Dental emergency

I was rudely shocked out of my shower reverie last evening by a sharp rapping on my bedroom door.

“Hang on!” I shouted above the noise of water and steam.

Stepping out into the living hall, I see my sister resting her head on one hand and very green around the gills.

“I need to get to a dentist. My tooth is killing me,” she managed in between bouts of stabbing pain.

I could hardly get into my clothes quick enough. Locking the doors at breakneck speed, I drove her recklessly around our the neighborhood looking for a dentist that was still open on a Saturday evening.

Thankfully there was one. No if’s or but’s. She would have paid a king’s ransom to get rid of the pain and she did. We will probably look back on this in a couple of weeks and laugh.    

Buffalo Tom – redux

Some people do not know when to stop. Endowed with a seemingly endless reserve of shamelessness, they trudge out the same crap year in year out, saggy asses in tow and a truckload of botox to show for their efforts. Yes. Rolling Stones, I am talking about you. Give it up Dinosaurs!

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Formed in the mid 80’s Bostonians melodic rockers, Buffalo Tom, made 6 critically acclaimed albums before putting the band into cold storage. There was never any official word on the fate of the band and the name slipped through the cracks of our collective musical memory. At the tail end of their tenure 2 compilations of A-sides and B-sides respectively served as footnotes to a career marred by lukewarm public interest.

But the general music-appreciating public is moronic. How do you explain the exorbitant price of a Rolling Stones concert ticket and their fans’ willingness to part with hard-earned cash for said ticket? The same people also exalt the vocal capabilities of Mariah Carey who, to these ears, sounds like a banshee slowly being strangled.

Being revered by a small group of pop-geeks have never translated into any sustainable income for anybody no matter how great they are. And Buffalo Tom is great. Bringing together raunchy, guitar-propelled rock with an uncanny ear for sumptuously skeletal melodic hooks, they are a cross between the Replacements and Husker Du, the veritable twin prongs of 80’s American indie rock. In Bill Janovitz, the band has a hopeless romantic of a song writer who never shies away from wearing his fragile heart on his sleeves.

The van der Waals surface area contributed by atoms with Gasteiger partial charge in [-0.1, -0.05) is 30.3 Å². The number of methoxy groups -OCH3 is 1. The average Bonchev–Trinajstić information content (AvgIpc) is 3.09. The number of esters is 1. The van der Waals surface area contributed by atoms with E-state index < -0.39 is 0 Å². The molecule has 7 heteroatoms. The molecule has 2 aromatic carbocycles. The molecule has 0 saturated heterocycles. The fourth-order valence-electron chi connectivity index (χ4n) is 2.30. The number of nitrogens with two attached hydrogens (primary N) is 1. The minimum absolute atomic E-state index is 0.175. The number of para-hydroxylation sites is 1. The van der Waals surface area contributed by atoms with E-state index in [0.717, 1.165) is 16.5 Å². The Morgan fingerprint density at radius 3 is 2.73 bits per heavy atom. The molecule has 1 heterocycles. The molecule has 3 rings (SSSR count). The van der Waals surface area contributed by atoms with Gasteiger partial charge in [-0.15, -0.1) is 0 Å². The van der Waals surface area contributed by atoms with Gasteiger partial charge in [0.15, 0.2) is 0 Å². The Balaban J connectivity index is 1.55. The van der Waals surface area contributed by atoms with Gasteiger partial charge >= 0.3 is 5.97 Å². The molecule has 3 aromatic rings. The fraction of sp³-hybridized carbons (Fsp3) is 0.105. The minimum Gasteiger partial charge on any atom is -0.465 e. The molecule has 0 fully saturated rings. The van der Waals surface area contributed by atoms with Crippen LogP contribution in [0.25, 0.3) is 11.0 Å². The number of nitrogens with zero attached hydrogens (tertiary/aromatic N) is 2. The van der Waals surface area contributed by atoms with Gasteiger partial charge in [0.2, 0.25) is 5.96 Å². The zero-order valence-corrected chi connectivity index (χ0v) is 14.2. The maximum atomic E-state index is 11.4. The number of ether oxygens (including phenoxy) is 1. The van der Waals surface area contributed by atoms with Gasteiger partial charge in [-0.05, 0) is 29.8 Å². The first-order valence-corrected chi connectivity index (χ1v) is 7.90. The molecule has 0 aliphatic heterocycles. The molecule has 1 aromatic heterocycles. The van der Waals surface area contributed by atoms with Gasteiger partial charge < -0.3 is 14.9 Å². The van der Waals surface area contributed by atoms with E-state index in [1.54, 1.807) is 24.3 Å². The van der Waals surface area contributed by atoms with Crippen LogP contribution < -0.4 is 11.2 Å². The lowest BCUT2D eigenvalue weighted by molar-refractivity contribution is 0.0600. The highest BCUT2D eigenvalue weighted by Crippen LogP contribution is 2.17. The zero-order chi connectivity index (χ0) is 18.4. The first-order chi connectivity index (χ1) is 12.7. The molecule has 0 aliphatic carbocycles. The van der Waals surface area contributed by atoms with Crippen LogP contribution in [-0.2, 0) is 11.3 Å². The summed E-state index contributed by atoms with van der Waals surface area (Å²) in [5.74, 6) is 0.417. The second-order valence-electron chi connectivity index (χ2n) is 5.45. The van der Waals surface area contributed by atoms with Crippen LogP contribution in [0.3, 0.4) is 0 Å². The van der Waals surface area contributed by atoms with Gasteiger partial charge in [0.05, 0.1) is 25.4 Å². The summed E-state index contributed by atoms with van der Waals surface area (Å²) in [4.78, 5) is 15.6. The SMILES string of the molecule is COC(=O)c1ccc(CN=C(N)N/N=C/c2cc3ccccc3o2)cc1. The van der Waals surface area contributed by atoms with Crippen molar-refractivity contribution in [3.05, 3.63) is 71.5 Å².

I’ve hit the wall
I’m about to fall
But I’m closing in on it
I feel so weak
On a losing streak
Watch my taillights fade to black

In lesser hands all this crying-into-beer stuff would sound stupid but with Janovitz’s cracking voice, the words take on an added dimension of pathos. Ably supported by bassist Chris Colbourn and drummer Tom Maginnis, they created some heart-felt and ultimately life-reaffirming power rock in their heydays.

After 9 years, they are back and the world is a better place for it. l_c552b03bb2baf60744d880347f22aaf7“Three Easy Pieces” is the name of a collection of 13 new Buffalo Tom songs and more often than not, they hit the spot and then some. I would hazard a guess that they have finally created their masterpiece and you can sing and play air guitar to it too. I guess they had all the time on their hands to write these gems and that’s just what they are, no more no less. In a few tracks they have anthems fit for some smallish nations (take a bow, ‘Three Easy Pieces’, ‘CC & Callas’, and ‘September Shirt’). The sound has not dated an iota and in the current atmosphere of A & R-manufactured pap panned off as alternative music, a much needed breathe of fresh air akin to opening a window in a roomful of rotting vegetables.

Rolling Stones could learn a thing or two from these guys.

Pussy of death

Figure 1
From this artsy rendition you would never guess anything out of the ordinary about this kitty. However Oscar the cat would beg to differ. Residents at a nursing home in Rhode Island would probably tremble at the sight of the cat curling up anywhere near them, as the little fellow seems to have an unerring ability to pick up on the scent of death. Whoever he cuddles up to will end up being worm food within a few hours. After each visitation, he would slink off with a self-satisfied air, leaving families to grieve over their dearly departed. His judgment is so accurate that the staff has taken to informing immediate family about the imminent loss as soon as Oscar makes an appearance beside any patient. Another reason why I hate cats.

Stumbleupon limits number of blog entries